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News-O-Matic EDU is an excellent way to incorporate daily current events into your classroom, and make sure you're addressing Common Core State Standards. Teachers might opt to kick off each day by reading an article together. After reading, invite students to connect the topic to their lives. As a follow-up, different students each day can be tasked with sending in a comment or question to the News-O-Matic editors connected to the class's discussion.
Teachers could also set aside time each day for students to do independent reading, complete the associated activities (like submitting a drawing), and post comments to the class's chat forum (app only). Be sure to check out the separate Teacher's Guide for questions related to the articles, scope and sequence, and suggested discussion questions. Teachers can set Lexile levels individually for students, and teachers can customize the questions related to each article. If time doesn't permit daily news time in class, teachers can encourage reading at home via the free app or website (login required).Continue reading Show less
News-O-Matic EDU is a daily news and activity app for kids. Teachers and students can read a new current event article each weekday (every week of the year), answer questions, chat with classmates about the stories, and send comments or questions to the editor. Topics include everything from politics to pop culture to scientific discoveries.
A child psychologist reviews the articles for age-appropriateness, and each day teachers get a Teacher's Guide via email that has discussion questions, assessment questions correlated to Common Core State Standards, and more. A Read to Me feature allows kids to hear stories via a human narrator (not text-to-speech) as an alternative to reading them, and all of the stories are available in English, Spanish, French, and Arabic.
With a wide variety of topics and creative, current headlines, News-O-Matic EDU helps kids get interested in news and the world. Interactive features (videos, puzzles, games, a rating system, maps, discussion questions, chat, and more) engage students beyond the reading, and help them connect, for instance, an article to a map that places the story in geographical context. Questions and prompts focus on comprehension, though, and could offer a bit more deeper learning and critical thinking. The Read to Me feature -- which admirably features real human voices -- helps kids learn to correctly pronounce uncommon, subject-specific vocabulary related to news topics, including geographic place names, science terms, and more. Teachers can adjust the Lexile levels on a per student basis, but lower-leveled articles may not read as smoothly and are sometimes missing details found in the higher Lexile versions. The past two weeks' worth of content is always accessible, which is great for kids who can't check in daily or who want to reread an older article. The kid-friendly visuals, concrete ways to interact with the stories, and extra content for teachers make News-O-Matic a reliable choice for elementary classrooms.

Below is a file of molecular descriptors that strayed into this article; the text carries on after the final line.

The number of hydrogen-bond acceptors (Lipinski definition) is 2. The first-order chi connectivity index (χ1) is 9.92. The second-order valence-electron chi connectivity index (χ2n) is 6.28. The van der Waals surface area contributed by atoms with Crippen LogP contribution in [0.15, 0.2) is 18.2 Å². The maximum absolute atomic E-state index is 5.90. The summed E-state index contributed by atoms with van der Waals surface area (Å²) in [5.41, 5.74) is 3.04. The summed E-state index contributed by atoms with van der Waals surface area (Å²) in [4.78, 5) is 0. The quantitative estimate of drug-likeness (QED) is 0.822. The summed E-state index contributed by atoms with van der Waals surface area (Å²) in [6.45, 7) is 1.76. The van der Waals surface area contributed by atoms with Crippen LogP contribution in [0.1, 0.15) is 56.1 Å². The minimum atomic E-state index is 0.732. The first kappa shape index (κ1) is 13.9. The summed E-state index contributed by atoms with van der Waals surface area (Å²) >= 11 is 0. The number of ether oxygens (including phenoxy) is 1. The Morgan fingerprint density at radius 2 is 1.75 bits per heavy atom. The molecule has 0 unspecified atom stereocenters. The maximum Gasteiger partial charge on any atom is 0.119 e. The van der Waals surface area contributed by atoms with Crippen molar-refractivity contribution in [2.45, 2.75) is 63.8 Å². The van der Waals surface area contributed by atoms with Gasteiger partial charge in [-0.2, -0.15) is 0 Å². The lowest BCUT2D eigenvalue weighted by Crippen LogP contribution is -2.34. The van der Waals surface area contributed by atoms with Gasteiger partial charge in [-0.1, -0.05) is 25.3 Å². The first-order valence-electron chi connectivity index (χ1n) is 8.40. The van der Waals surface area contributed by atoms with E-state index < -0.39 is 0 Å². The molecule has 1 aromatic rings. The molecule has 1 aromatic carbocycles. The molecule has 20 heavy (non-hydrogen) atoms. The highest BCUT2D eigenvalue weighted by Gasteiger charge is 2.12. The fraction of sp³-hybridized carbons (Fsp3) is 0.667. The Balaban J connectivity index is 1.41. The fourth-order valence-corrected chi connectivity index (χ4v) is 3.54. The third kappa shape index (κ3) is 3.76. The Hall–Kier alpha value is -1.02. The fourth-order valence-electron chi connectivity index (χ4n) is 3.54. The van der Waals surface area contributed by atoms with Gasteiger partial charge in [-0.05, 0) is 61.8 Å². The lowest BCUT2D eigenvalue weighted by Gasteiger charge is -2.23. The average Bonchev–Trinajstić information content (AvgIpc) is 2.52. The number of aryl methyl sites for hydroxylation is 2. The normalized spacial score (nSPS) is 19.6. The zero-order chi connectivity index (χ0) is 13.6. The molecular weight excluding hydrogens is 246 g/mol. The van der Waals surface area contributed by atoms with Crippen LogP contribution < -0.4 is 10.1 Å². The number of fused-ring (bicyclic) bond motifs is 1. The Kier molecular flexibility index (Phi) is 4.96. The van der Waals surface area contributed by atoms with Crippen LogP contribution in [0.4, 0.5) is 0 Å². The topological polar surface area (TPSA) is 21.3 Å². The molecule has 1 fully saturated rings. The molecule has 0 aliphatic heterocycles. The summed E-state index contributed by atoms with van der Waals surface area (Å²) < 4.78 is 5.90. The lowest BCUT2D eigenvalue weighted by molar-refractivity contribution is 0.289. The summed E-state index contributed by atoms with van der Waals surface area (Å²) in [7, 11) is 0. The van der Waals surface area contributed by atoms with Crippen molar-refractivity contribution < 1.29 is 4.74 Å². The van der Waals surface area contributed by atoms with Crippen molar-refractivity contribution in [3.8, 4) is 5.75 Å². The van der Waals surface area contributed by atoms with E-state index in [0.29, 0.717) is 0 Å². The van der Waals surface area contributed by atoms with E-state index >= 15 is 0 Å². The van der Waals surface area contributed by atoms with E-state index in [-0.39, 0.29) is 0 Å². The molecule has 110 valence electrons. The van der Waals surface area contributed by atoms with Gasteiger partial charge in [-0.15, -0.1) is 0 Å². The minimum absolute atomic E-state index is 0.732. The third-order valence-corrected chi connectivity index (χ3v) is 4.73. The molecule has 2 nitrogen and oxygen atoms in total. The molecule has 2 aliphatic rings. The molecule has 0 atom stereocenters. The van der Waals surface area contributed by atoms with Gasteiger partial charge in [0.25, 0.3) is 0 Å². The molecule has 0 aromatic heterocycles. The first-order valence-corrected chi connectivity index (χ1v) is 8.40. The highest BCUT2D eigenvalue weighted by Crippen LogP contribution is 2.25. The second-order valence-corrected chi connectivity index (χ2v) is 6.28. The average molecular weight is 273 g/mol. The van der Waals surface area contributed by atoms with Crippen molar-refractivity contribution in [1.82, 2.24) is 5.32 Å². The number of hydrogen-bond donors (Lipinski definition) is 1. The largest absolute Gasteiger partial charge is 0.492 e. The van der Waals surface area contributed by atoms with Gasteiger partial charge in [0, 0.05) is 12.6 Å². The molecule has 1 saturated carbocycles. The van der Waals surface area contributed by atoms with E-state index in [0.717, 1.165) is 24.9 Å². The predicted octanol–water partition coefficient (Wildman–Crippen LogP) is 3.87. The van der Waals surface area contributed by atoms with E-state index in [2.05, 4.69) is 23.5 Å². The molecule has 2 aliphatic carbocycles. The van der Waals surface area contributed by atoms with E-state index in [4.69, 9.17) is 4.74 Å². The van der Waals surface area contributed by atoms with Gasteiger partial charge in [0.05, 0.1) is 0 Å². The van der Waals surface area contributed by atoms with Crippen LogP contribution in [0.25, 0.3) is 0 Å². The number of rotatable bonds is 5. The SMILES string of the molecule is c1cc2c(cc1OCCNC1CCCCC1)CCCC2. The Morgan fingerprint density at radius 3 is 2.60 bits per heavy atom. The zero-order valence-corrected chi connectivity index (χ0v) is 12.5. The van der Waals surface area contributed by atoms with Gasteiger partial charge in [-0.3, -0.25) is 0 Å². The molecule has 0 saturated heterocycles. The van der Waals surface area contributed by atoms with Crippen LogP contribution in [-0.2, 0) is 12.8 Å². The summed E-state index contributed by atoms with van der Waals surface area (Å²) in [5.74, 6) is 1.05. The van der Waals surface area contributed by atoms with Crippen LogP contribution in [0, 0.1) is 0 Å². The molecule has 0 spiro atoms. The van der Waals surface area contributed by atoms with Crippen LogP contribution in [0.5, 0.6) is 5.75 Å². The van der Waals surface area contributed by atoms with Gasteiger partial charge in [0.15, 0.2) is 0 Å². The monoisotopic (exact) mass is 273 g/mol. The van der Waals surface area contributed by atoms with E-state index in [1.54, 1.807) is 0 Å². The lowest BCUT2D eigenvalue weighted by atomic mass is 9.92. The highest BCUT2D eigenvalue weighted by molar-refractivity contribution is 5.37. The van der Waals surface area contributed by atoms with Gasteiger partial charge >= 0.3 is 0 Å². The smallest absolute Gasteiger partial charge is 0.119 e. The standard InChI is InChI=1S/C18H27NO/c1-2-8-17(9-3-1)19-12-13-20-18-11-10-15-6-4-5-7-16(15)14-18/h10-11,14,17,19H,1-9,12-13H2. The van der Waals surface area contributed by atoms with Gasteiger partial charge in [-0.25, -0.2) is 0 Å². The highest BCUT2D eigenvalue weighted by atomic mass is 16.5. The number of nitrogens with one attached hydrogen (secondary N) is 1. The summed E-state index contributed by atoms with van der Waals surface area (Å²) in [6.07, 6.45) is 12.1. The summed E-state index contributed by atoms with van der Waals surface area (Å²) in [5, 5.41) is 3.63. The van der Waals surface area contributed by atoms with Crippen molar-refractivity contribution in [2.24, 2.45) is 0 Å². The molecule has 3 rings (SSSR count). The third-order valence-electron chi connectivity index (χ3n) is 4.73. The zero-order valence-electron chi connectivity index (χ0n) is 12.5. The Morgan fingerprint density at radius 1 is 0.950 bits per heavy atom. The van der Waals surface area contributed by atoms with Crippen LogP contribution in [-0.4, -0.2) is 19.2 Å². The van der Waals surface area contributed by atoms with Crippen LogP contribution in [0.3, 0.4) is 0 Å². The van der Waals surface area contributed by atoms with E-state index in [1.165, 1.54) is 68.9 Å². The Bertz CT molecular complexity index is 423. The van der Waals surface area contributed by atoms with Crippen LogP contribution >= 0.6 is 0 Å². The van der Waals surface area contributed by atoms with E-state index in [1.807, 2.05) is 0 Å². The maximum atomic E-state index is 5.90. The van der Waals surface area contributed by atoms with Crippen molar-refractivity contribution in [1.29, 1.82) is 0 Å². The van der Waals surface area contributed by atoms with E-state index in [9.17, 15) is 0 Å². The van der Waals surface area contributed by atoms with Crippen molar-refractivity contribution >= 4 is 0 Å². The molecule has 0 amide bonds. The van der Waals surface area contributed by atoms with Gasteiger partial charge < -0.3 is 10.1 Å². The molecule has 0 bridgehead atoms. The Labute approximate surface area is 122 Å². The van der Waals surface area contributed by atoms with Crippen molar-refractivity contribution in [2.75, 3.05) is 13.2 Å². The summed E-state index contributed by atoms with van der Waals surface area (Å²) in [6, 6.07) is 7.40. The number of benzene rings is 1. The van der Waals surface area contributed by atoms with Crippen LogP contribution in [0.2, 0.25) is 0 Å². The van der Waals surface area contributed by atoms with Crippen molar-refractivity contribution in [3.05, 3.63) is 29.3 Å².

While the content is impressive, there's some clunky and slow navigation, and students would benefit from clearer instructional supports. For example, when articles are read aloud, there's no animated cursor to show what part of the text is being read. Also, many of the questions ask students to reference other sections of the site/app (e.g., the map or slideshow), and it would be helpful if those elements were linked to from the questions, or able to be pulled up for side-by-side viewing.
Key Standards Supported
Reading Informational Text
Explain how specific images (e.g., a diagram showing how a machine works) contribute to and clarify a text.
By the end of year, read and comprehend informational texts, including history/social studies, science, and technical texts, in the grades 2–3 text complexity band proficiently, with scaffolding as needed at the high end of the range.
Ask and answer questions to demonstrate understanding of a text, referring explicitly to the text as the basis for the answers.
Use text features and search tools (e.g., key words, sidebars, hyperlinks) to locate information relevant to a given topic efficiently.
By the end of the year, read and comprehend informational texts, including history/social studies, science, and technical texts, at the high end of the grades 2–3 text complexity band independently and proficiently.
Refer to details and examples in a text when explaining what the text says explicitly and when drawing inferences from the text.
Explain events, procedures, ideas, or concepts in a historical, scientific, or technical text, including what happened and why, based on specific information in the text.
Interpret information presented visually, orally, or quantitatively (e.g., in charts, graphs, diagrams, time lines, animations, or interactive elements on Web pages) and explain how the information contributes to an understanding of the text in which it appears.
By the end of year, read and comprehend informational texts, including history/social studies, science, and technical texts, in the grades 4–5 text complexity band proficiently, with scaffolding as needed at the high end of the range.
By the end of the year, read and comprehend informational texts, including history/social studies, science, and technical texts, at the high end of the grades 4–5 text complexity band independently and proficiently.